Young Women Infected with Epstein-Barr Virus May Be Predisposed to Breast Cancer

Young Women Infected with Epstein-Barr Virus May Be Predisposed to Breast Cancer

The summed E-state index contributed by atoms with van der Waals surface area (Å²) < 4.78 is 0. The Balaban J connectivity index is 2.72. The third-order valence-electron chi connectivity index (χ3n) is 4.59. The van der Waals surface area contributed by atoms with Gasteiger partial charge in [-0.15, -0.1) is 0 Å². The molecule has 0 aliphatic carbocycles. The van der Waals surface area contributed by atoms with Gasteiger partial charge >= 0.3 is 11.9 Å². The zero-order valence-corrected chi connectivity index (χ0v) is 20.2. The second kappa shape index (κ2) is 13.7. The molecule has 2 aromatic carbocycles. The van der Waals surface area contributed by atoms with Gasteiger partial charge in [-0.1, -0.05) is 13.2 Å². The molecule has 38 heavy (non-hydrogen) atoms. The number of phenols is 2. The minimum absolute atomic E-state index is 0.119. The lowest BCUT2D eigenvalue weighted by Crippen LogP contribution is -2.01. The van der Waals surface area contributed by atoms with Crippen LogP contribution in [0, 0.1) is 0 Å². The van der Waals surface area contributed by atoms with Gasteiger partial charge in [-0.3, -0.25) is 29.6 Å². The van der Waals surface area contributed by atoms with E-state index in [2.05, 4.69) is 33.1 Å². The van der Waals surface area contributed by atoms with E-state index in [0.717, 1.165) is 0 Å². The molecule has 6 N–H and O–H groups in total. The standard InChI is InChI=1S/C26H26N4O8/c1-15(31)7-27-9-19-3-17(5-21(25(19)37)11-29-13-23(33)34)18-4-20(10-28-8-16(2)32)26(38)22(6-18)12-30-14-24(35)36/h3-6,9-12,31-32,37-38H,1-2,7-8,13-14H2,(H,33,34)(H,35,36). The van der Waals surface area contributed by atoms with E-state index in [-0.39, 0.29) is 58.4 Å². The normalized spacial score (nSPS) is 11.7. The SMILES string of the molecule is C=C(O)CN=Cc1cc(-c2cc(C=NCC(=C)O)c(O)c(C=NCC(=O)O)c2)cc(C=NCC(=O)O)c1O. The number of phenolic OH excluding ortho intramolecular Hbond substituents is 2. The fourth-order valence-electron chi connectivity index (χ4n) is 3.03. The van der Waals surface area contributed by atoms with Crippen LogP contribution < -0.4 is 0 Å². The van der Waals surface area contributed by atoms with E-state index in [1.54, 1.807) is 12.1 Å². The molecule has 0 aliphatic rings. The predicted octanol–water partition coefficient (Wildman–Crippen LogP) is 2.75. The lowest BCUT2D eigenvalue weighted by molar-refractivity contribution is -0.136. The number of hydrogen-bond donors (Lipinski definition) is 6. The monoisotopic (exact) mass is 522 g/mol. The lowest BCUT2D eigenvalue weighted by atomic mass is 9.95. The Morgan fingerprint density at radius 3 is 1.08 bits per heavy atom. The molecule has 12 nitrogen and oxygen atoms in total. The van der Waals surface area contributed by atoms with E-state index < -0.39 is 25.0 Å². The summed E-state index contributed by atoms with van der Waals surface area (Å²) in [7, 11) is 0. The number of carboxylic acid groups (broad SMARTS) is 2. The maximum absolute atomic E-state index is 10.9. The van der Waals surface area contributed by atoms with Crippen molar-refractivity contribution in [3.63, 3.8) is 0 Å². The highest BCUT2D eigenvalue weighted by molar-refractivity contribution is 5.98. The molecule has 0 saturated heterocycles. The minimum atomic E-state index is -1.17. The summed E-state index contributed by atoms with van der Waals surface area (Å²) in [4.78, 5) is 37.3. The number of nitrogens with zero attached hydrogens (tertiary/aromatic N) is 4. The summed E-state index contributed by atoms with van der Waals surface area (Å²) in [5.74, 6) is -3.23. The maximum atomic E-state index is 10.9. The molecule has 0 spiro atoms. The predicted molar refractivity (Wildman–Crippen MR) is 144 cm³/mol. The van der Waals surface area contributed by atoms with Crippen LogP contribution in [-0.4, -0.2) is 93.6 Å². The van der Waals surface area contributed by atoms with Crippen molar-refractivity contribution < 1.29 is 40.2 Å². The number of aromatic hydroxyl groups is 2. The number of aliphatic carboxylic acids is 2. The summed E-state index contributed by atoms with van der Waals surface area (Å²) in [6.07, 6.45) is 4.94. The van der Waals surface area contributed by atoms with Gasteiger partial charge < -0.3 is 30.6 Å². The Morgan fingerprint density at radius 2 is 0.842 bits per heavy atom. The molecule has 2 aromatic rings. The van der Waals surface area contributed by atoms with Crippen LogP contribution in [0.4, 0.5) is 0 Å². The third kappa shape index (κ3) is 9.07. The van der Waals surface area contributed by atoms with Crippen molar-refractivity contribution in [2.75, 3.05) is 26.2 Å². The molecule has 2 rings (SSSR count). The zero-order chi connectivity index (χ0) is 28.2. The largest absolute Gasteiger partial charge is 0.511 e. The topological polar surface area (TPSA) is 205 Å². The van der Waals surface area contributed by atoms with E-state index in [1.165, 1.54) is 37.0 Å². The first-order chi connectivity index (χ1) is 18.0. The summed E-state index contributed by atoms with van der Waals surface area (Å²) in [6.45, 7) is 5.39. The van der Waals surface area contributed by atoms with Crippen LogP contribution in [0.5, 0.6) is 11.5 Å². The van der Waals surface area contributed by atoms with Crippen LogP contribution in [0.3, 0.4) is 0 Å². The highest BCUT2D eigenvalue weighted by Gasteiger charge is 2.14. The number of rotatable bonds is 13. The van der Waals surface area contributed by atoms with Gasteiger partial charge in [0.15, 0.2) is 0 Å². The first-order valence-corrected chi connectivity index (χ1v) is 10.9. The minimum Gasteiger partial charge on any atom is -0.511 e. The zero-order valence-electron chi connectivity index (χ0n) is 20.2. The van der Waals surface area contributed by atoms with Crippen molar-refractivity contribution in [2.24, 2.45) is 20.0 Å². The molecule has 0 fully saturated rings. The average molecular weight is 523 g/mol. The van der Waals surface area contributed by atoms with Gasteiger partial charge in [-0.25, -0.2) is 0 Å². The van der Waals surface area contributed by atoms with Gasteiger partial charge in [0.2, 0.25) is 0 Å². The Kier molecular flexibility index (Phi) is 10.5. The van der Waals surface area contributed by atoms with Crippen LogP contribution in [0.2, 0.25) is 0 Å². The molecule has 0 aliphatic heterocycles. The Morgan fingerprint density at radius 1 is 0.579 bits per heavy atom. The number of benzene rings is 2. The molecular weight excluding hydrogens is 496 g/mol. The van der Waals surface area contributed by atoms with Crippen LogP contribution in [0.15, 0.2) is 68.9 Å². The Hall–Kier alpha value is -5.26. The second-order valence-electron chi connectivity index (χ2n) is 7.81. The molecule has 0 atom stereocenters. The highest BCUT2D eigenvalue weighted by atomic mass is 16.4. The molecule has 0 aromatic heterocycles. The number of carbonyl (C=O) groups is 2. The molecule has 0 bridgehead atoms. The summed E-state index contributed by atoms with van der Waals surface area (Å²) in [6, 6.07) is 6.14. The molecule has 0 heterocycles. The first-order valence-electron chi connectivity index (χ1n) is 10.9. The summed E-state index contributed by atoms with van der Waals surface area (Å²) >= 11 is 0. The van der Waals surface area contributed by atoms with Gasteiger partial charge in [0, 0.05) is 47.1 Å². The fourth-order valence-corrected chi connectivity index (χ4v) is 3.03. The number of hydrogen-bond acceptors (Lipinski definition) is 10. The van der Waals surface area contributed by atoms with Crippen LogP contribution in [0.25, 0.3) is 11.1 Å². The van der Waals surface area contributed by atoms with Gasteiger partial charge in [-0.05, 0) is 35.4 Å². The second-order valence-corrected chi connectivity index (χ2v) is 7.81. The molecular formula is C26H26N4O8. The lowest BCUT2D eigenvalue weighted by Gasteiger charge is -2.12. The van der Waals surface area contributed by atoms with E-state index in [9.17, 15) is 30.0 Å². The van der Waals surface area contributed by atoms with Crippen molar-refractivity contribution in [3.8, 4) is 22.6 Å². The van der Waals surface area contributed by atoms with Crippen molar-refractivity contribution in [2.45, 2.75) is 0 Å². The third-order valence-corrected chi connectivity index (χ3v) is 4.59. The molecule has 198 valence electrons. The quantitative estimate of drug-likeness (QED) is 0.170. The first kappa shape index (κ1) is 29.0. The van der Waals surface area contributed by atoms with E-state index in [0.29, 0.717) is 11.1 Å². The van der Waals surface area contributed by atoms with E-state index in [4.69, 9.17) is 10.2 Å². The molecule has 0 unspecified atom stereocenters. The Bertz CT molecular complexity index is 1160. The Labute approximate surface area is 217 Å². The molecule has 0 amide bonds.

Infection with one of the most common viruses in humans, the Epstein-Barr virus (EBV), may predispose women to develop breast cancer, according to Harvard Medical School researchers. Their study, "Epstein–Barr Virus Infection of Mammary Epithelial Cells Promotes Malignant Transformation," published in EBioMedicine, may have important implications in the prevention of breast cancer. EVB, usually known as the cause of mononucleosis, is one of the eight known herpes viruses that can infect humans. Although most individuals do not exhibit any symptoms from the infection, more than 90 percent of the world's population is estimated to carry EBV. EVB infection has been linked to a number of cancers, including Hodgkin's disease, African Burkitt lymphoma, nasopharingeal carcinoma, gastric adenocarcinoma, and leiomyosarcoma. Several studies have also reported an association between EBV infection and breast cancer development, but EBV's role in breast cancer development and/or progression was not known. Researchers addressed this question by culturing breast cells called primary epithelial cells (MECs) in the presence of EBV. They found that EBV can infect MECs by binding to the CD21 receptor that is expressed at the surface of normal breast cells, but not in breast cancer cells. After infecting the cell, the virus induces a series of changes that render stem-like properties to the cells, which allows them to keep dividing. When the EBV-infected MECs were implanted in mice, EVB infection induced the activation of signaling pathways involved in tumor formation, accelerating the deve
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